Finally, Devan and ANGEL-1-1-0-1-0 arrived in a hospital lobby. They left behind the liminal and stretched out threshold of the hallway, and arrived in a real place. "The memorabilia you're looking for is an offering. A bundle of golden wheat, to be precise."
Devan immediately started walking in a direction, as though they hadn't heard the dreambeast. ANGEL followed.
Down a staircase, continue in a hallway, turn left... Devan seemed to know their way. ANGEL noticed as well that the layout of the hospital... made sense. It wasn't the jumbled and nonsensical tangle of halls that you could find anywhere else. This was a real hospital, that had been transported nearly unscathed here. Only the people were missing.
This hospital didn't feel like a place of death and healing, unlike most hospitals. It felt as if it was just a place, a normal one, like everywhere. The desertion of movement from the hospital gave it a somber stillness, but it wasn't one of death. The hospital, instead, was still as if it was waiting. It was still as if something in it had started, and had been paused, waiting eternally to resume.
Devan had stopped. In front of them, a door. The name next to it was blurred, but it was here. They entered. In hand, Devan held a writing tablet with a sheet of paper on it. They were used to this. The approached the bed.
If the hospital felt like it was immobile in time, this room felt even more so. The whole room was awaiting in bated breath. Diagonal rays of sunlight drew stripes of gold on the floor, dust not even daring to dance in it, instead frozen in a shimmering constellation. The sheets on the empty bed were crumpled and tossed aside, like someone had pulled them out to stand. The sheets themselves were stark white, with not a stain, holding that unwilling shaped born of a few unthinking motions. On the nightstand, flowers held their form, unwilting, eternal, like beacons of light in this world of stopped time.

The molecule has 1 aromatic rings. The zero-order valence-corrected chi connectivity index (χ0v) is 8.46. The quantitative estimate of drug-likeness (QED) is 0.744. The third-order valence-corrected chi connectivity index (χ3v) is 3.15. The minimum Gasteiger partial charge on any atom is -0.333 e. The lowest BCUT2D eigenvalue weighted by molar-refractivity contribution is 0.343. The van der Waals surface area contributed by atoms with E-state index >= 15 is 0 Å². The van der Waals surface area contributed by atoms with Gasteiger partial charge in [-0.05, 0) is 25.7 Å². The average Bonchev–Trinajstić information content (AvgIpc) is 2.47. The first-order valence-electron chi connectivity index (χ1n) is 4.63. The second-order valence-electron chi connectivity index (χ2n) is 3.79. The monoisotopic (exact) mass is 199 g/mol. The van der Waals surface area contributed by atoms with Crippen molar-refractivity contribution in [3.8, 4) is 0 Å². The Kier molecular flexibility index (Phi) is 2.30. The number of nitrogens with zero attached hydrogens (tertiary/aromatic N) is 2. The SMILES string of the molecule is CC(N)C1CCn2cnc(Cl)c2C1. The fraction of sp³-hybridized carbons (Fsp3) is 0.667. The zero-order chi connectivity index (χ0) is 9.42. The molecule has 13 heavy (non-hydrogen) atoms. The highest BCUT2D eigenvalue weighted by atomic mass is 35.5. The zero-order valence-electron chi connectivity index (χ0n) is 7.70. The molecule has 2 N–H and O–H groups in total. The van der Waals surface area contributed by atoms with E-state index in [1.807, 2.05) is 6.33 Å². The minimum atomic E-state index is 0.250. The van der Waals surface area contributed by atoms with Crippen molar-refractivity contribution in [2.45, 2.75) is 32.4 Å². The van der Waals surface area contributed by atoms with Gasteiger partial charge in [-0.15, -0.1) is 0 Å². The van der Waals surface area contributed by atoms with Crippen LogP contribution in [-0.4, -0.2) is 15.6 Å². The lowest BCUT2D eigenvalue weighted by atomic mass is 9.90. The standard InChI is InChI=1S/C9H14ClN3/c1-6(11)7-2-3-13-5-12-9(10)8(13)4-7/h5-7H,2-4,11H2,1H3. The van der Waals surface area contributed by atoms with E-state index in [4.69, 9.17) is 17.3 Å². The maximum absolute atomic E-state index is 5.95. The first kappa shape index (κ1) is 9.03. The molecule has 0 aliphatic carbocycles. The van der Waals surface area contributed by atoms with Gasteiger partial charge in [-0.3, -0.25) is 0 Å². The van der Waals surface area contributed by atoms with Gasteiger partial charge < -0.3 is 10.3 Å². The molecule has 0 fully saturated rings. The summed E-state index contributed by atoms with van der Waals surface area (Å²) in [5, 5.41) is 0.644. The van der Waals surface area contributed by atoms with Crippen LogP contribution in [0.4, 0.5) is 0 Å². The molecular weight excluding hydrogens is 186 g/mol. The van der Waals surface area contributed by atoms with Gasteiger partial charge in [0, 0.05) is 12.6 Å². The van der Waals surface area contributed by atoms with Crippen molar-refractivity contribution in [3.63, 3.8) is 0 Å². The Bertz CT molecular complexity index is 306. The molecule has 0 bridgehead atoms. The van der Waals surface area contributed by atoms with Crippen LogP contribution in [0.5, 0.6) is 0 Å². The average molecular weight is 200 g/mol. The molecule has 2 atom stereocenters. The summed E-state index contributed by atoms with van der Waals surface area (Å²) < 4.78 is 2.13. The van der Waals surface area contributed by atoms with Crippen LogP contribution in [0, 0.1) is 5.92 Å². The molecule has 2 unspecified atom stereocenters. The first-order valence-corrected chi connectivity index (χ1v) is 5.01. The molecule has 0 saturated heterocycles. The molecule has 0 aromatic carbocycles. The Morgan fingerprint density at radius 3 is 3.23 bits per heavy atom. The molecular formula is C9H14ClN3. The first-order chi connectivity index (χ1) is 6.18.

Devan's breathing was rhaspy. They walked up to the bed, and stopped at its end. ANGEL had not dared to even enter the room, afraid of getting stuck in the building as well, as an outsider of the representation.
Devan held a pen, and looked at the sheet of paper closer. With a trembling hand, they raised the pen. Then, shakily, they wrote a few words in red.
At once, the whole room seemed to exhale a breath held for years. The dust resumed its unseen dance, the sheets softened from their weight, and a flower let a petal fall.
On the bed, a gleaming bunch was catching the light.